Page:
This article was written by Richard Cuicchi
In the pregame ceremony for the final contest at Crosley Field, Dayton Daily News sportswriter Si Burick provided the epitaph for the venerable home of the Cincinnati Reds, concluding with “Rest in peace.”1 However, his final words turned out to be a bit premature, since the Reds would pull out one more victory from its bat rack by defeating the San Francisco Giants, 5-4.
Indeed, the closing of the ballpark ended on a high note, the way its opening began 58 years earlier. Formerly named Redland Field, Crosley Field hosted its first major-league game on April 11, 1912, when the Reds defeated the Chicago Cubs 10-6. The ballpark was renamed Crosley Field in 1934 after Powel Crosley Jr. became the new owner of the Reds.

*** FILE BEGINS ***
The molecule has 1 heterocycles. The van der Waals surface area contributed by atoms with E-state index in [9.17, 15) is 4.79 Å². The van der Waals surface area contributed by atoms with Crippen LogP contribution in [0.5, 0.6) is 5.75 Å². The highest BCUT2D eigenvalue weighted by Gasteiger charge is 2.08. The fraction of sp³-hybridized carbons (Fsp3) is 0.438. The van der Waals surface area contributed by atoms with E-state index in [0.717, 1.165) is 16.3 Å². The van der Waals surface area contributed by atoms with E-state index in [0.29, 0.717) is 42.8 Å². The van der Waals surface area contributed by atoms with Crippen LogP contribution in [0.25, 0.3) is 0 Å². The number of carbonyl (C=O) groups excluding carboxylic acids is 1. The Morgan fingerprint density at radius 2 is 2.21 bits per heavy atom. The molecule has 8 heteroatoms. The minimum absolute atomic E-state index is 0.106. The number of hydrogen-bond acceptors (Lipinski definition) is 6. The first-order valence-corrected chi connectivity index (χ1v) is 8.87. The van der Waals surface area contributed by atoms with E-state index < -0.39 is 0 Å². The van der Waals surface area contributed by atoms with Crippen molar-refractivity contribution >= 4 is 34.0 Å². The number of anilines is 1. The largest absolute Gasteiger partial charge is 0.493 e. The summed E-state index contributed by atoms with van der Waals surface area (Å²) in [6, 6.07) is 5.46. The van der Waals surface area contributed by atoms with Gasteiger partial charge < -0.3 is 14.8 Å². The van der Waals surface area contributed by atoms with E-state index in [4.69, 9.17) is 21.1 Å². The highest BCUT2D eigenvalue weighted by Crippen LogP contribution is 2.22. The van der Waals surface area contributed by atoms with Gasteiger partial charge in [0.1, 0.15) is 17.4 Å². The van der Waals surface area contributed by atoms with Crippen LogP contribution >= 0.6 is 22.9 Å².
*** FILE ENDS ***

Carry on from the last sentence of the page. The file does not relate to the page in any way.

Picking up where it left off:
Going into the June 24 game, the Reds were riding high with a nine-game lead over the Los Angeles Dodgers in the National League West Division. Their nickname might well have been “Red-Hots,” because they had been in first place since the beginning of the season except for one day in early April. The Giants, who had won 90 games the year before, were 32-36 for the year, 15½ games back of the Reds.
The Giants’ lineup featured Willie Mays, Willie McCovey, and Bobby Bonds, although they were at three distinct points in their careers. Mays, at 39, was clearly on the downside of his stellar career; his power numbers had declined significantly since his prime years. Combining power and speed, Bonds was just emerging as one of the game’s best leadoff hitters. The 32-year-old McCovey’s career was at its peak, since he had led the National League in home runs and RBIs in the past two seasons.